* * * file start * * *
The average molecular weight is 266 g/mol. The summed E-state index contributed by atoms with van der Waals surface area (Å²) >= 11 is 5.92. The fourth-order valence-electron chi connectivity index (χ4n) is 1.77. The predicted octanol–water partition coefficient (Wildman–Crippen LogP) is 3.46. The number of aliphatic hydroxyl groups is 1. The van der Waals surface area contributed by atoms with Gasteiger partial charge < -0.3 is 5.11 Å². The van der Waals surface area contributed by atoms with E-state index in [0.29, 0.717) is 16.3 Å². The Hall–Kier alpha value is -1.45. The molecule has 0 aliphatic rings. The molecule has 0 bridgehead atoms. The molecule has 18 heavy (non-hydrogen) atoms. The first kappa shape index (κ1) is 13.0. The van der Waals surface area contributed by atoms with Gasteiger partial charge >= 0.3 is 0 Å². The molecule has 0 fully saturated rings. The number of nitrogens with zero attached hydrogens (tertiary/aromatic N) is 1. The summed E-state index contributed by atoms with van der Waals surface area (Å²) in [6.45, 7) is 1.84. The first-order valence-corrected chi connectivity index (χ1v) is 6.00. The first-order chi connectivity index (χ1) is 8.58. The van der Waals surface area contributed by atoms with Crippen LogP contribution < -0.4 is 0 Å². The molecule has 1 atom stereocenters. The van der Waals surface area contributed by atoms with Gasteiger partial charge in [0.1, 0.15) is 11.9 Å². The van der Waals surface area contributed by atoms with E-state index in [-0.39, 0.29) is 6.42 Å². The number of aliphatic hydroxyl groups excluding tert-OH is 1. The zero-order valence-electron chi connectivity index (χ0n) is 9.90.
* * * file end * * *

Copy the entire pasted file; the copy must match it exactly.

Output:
The average molecular weight is 266 g/mol. The summed E-state index contributed by atoms with van der Waals surface area (Å²) >= 11 is 5.92. The fourth-order valence-electron chi connectivity index (χ4n) is 1.77. The predicted octanol–water partition coefficient (Wildman–Crippen LogP) is 3.46. The number of aliphatic hydroxyl groups is 1. The van der Waals surface area contributed by atoms with Gasteiger partial charge < -0.3 is 5.11 Å². The van der Waals surface area contributed by atoms with E-state index in [0.29, 0.717) is 16.3 Å². The Hall–Kier alpha value is -1.45. The molecule has 0 aliphatic rings. The molecule has 0 bridgehead atoms. The molecule has 18 heavy (non-hydrogen) atoms. The first kappa shape index (κ1) is 13.0. The van der Waals surface area contributed by atoms with Gasteiger partial charge >= 0.3 is 0 Å². The molecule has 0 fully saturated rings. The number of nitrogens with zero attached hydrogens (tertiary/aromatic N) is 1. The summed E-state index contributed by atoms with van der Waals surface area (Å²) in [6.45, 7) is 1.84. The first-order valence-corrected chi connectivity index (χ1v) is 6.00. The first-order chi connectivity index (χ1) is 8.58. The van der Waals surface area contributed by atoms with Crippen LogP contribution < -0.4 is 0 Å². The molecule has 1 atom stereocenters. The van der Waals surface area contributed by atoms with Gasteiger partial charge in [0.1, 0.15) is 11.9 Å². The van der Waals surface area contributed by atoms with E-state index in [-0.39, 0.29) is 6.42 Å². The number of aliphatic hydroxyl groups excluding tert-OH is 1. The zero-order valence-electron chi connectivity index (χ0n) is 9.90.